Virginia Gov. Bob ‘I want my Boost for breakfast’ McDonnell’s slide down the slope to complete disgrace continues. When we last wrote about Gov. Boost in mid–June, he was under fire for billing Virginia taxpayers for body wash, sunscreen, dog vitamins, colon blow, breakfast Boost, dry cleaning, shoe repairs and dog food — all because it’s really tough to make ends meet when you are only pulling in $175,000 a year.

The spending problem was joined by a receiving problem when the Washington Post* reported the McDonnell family had also accepted a $15,000 check for catering at daughter Cailin’s wedding and the governor had not bothered to disclose the gift. Possibly because the foie gras disagreed with him.

That was bad enough, but the latest developments in the story leave no room for doubt regarding the governor’s deficient sense of propriety and lack of common sense.

The signer of the $15,000 catering check was Jonnie R. Williams who is head of Star Scientific, the manufacturer of Anatabloc an OTC anti–inflammatory. Evidently Williams also serves as the McDonnell family’s personal ATM. For in addition to the catering, the McDonnell’s have also made withdrawals from Williams for the following:

A $6,500 Rolex watch

A $15,000 Bergdorf Goodman shopping spree for wife Maureen

A $10,000 wedding gift to daughter Jeanine

A $70,000 loan to Bob and another $50,000 to Maureen

Bringing the grand total (based on current accounting) to $166,500.00.

This is why there won’t be any circling of the wagons for Gov. Boost, unless it’s a tumbrel.

It’s obvious why Williams was willing to give all this money to McDonnell, who was a complete stranger until just before the inauguration. Williams is an Old Testament man, specifically Proverbs 18:16 “A gift opens the way and ushers the giver into the presence of the great.”

(Rumor has it that Williams also met Democrat candidate Creigh Deeds at about the same time, but he took one look at the Deeds campaign and simply gave him a case of Anatabloc.)

My question is what was McDonnell thinking? His kids are stealing $2,400 worth of food from the mansion to take back to college. His wife thinks his winning the governor’s race means she’s won the lottery. And he’s borrowing thousands of dollars to shore up vacation properties he bought at the height of the real estate boom.

Is McDonnell’s ego so large that he believes he can take the money from Williams without incurring any obligation or public comment? Or does he feel the fact he drove William’s Ferrari back to Richmond from Smith Mountain Lake — thereby becoming the most expensive valet parker in history — means they’re square?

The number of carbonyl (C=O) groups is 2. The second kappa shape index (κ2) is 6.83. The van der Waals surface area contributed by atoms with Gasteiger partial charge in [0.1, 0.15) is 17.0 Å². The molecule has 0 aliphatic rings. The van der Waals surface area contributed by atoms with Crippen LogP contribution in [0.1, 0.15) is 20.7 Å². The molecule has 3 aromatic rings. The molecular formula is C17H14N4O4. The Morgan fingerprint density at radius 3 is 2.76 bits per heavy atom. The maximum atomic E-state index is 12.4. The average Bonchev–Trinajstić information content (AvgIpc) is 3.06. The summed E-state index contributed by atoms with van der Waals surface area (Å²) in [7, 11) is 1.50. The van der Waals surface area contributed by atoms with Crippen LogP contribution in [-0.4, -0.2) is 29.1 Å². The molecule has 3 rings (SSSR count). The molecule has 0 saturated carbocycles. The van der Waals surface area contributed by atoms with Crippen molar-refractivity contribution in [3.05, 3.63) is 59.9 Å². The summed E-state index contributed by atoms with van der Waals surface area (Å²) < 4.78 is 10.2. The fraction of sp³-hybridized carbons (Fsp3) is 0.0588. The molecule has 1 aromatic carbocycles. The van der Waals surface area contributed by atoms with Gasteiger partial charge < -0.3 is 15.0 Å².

And while we are on the subject of the family, does Maureen know FOX has cancelled My Big Fat Obnoxious Boss? Judging by the Post coverage, working for The Donald is preferable to working for The Maureen. The former Redskins cheerleader has ordered professional mansion staffers to strip to their BVDs and scrub her bathroom. Other staff members have been reduced to tears after her tirades. The situation finally became so bad a management consulting team from Virginia Commonwealth University had to perform an intervention.

Even her vanity projects are somewhat bizarre. Maureen discovered a pressing need for the Commonwealth to have portraits painted of Virginia’s first ladies. Tom Camden, former curator of the state art collection, acknowledged that Mrs. McDonnell had asked for several changes to her portrait. “I understand how Mrs. McDonnell thought,” he said. “And I think she wanted her best image, whether it was necessarily historically accurate or not.”

Judging from the picture in the Post, Maureen’s portrait has successfully lost about 30 years and 30 lbs. Unfortunately, you won’t be able to see for yourself, since there is currently no place to hang the collection. Maybe Williams will offer some space in his Smith Mountain Lake vacation retreat.

As this is written, the governor has a new legal team and crisis spokesman to deal with the FBI investigation of the gifts and the continuing media inquiries. I certainly don’t begrudge the governor his lawyer, but unfortunately the first question that comes to my mind is who’s paying for this? Is Jonnie finally tapped out?

The new spokesman says “private funds” will be used to pay for the team — this comes as a relief to taxpayers who are still coming to terms with buying the governor’s Axe for Men — and the governor does not have a legal defense fund “at this point.”

I’m sure it’s only a matter of time before Breakfast Boost Bob has a fund of his own, thereby keeping company with George Zimmerman and Edward Snowdon.

One of the early controversies in this year’s Virginia governor’s race (McDonnell is term limited, thank goodness) was Republican nominee Ken Cuccinelli’s refusal to resign as attorney general after he began campaigning. I agree with Cuccinelli’s decision then, but I’m wondering what’s keeping McDonnell in office now?

Shouldn’t he resign to spend more time with the family? It would certainly be novel to have the husband stand silently in support at the news conference while the wife explains how she created the scandal.

When asked about a McDonnell resignation, Cuccinelli tactfully replied, ““That’s a question for the governor,” but he did add the controversy has become “a distraction.”

“Distraction” is putting it mildly. If Cuccinelli is defeated in November, McDonnell will bear a large part of the blame. Should the scandal continue there is a very real possibility independents will vote against Republicans to register their revulsion with McDonnell’s conduct and disgusted conservatives won’t vote at all.

That would mean the flim–flam man, Terry McAuliffe, is the new governor, but with a Clinton crony at least the public knows what it is getting. Obviously, Democrats are already calling for a resignation in an effort to make it an issue later in the campaign. Taking their advice would actually turn the tables and remove a powerful McAuliffe campaign issue.

Republican know–it–alls will respond that it’s still early and the public isn’t following the race yet. And besides, McDonnell isn’t on the ticket. But that’s wrong. The Washington Post is on this like the IRS on the TEA party. Big Watch Bob is a genuine crisis discovered by the Post, not a made up controversy like “macaca” and we know how that turned out.